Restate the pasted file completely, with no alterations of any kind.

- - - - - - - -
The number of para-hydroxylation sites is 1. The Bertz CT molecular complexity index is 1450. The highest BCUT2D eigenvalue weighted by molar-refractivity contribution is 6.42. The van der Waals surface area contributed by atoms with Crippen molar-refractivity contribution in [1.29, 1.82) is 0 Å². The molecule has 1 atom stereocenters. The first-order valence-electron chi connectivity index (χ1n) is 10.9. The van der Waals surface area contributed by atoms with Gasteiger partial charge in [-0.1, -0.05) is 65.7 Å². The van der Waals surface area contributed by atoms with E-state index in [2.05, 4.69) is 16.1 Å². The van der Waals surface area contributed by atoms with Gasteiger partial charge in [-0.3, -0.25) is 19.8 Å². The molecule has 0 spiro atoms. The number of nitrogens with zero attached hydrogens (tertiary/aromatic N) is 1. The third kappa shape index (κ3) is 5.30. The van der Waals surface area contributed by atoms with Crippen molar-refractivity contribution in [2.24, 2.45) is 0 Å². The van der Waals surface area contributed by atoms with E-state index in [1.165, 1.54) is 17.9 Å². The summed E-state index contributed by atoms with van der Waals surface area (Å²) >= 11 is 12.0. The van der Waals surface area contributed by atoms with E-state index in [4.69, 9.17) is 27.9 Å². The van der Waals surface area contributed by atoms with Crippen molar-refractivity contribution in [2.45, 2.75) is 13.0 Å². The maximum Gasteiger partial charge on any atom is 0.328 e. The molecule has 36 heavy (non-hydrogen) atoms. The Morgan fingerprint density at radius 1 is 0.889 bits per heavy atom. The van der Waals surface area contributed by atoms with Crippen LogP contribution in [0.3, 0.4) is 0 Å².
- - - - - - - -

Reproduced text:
The number of para-hydroxylation sites is 1. The Bertz CT molecular complexity index is 1450. The highest BCUT2D eigenvalue weighted by molar-refractivity contribution is 6.42. The van der Waals surface area contributed by atoms with Crippen molar-refractivity contribution in [1.29, 1.82) is 0 Å². The molecule has 1 atom stereocenters. The first-order valence-electron chi connectivity index (χ1n) is 10.9. The van der Waals surface area contributed by atoms with Gasteiger partial charge in [-0.1, -0.05) is 65.7 Å². The van der Waals surface area contributed by atoms with E-state index in [2.05, 4.69) is 16.1 Å². The van der Waals surface area contributed by atoms with Gasteiger partial charge in [-0.3, -0.25) is 19.8 Å². The molecule has 0 spiro atoms. The number of nitrogens with zero attached hydrogens (tertiary/aromatic N) is 1. The third kappa shape index (κ3) is 5.30. The van der Waals surface area contributed by atoms with Crippen molar-refractivity contribution in [2.24, 2.45) is 0 Å². The van der Waals surface area contributed by atoms with E-state index in [1.165, 1.54) is 17.9 Å². The summed E-state index contributed by atoms with van der Waals surface area (Å²) >= 11 is 12.0. The van der Waals surface area contributed by atoms with E-state index in [4.69, 9.17) is 27.9 Å². The van der Waals surface area contributed by atoms with Crippen molar-refractivity contribution in [2.45, 2.75) is 13.0 Å². The maximum Gasteiger partial charge on any atom is 0.328 e. The molecule has 36 heavy (non-hydrogen) atoms. The Morgan fingerprint density at radius 1 is 0.889 bits per heavy atom. The van der Waals surface area contributed by atoms with Crippen LogP contribution in [0.3, 0.4) is 0 Å².